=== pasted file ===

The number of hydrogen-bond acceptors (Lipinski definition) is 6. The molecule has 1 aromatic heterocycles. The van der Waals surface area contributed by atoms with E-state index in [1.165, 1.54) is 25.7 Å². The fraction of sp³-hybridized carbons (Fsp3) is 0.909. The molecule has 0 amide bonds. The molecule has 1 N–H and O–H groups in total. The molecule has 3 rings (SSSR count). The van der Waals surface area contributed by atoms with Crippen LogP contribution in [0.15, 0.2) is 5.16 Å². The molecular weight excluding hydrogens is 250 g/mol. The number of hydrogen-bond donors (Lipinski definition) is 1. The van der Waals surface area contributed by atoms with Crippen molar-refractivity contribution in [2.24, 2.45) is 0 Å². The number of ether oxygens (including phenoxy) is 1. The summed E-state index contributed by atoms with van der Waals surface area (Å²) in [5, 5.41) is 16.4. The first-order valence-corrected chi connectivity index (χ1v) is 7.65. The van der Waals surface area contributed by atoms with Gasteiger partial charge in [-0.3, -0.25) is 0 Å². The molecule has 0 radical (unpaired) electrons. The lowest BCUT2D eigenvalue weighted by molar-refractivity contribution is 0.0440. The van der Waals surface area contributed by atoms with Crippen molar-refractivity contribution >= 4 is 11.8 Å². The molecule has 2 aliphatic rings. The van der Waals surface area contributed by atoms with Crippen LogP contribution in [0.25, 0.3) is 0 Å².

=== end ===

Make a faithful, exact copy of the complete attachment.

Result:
The number of hydrogen-bond acceptors (Lipinski definition) is 6. The molecule has 1 aromatic heterocycles. The van der Waals surface area contributed by atoms with E-state index in [1.165, 1.54) is 25.7 Å². The fraction of sp³-hybridized carbons (Fsp3) is 0.909. The molecule has 0 amide bonds. The molecule has 1 N–H and O–H groups in total. The molecule has 3 rings (SSSR count). The van der Waals surface area contributed by atoms with Crippen LogP contribution in [0.15, 0.2) is 5.16 Å². The molecular weight excluding hydrogens is 250 g/mol. The number of hydrogen-bond donors (Lipinski definition) is 1. The van der Waals surface area contributed by atoms with Crippen molar-refractivity contribution in [2.24, 2.45) is 0 Å². The number of ether oxygens (including phenoxy) is 1. The summed E-state index contributed by atoms with van der Waals surface area (Å²) in [5, 5.41) is 16.4. The first-order valence-corrected chi connectivity index (χ1v) is 7.65. The van der Waals surface area contributed by atoms with Gasteiger partial charge in [-0.3, -0.25) is 0 Å². The molecule has 0 radical (unpaired) electrons. The lowest BCUT2D eigenvalue weighted by molar-refractivity contribution is 0.0440. The van der Waals surface area contributed by atoms with Crippen molar-refractivity contribution >= 4 is 11.8 Å². The molecule has 2 aliphatic rings. The van der Waals surface area contributed by atoms with Crippen LogP contribution in [0.25, 0.3) is 0 Å².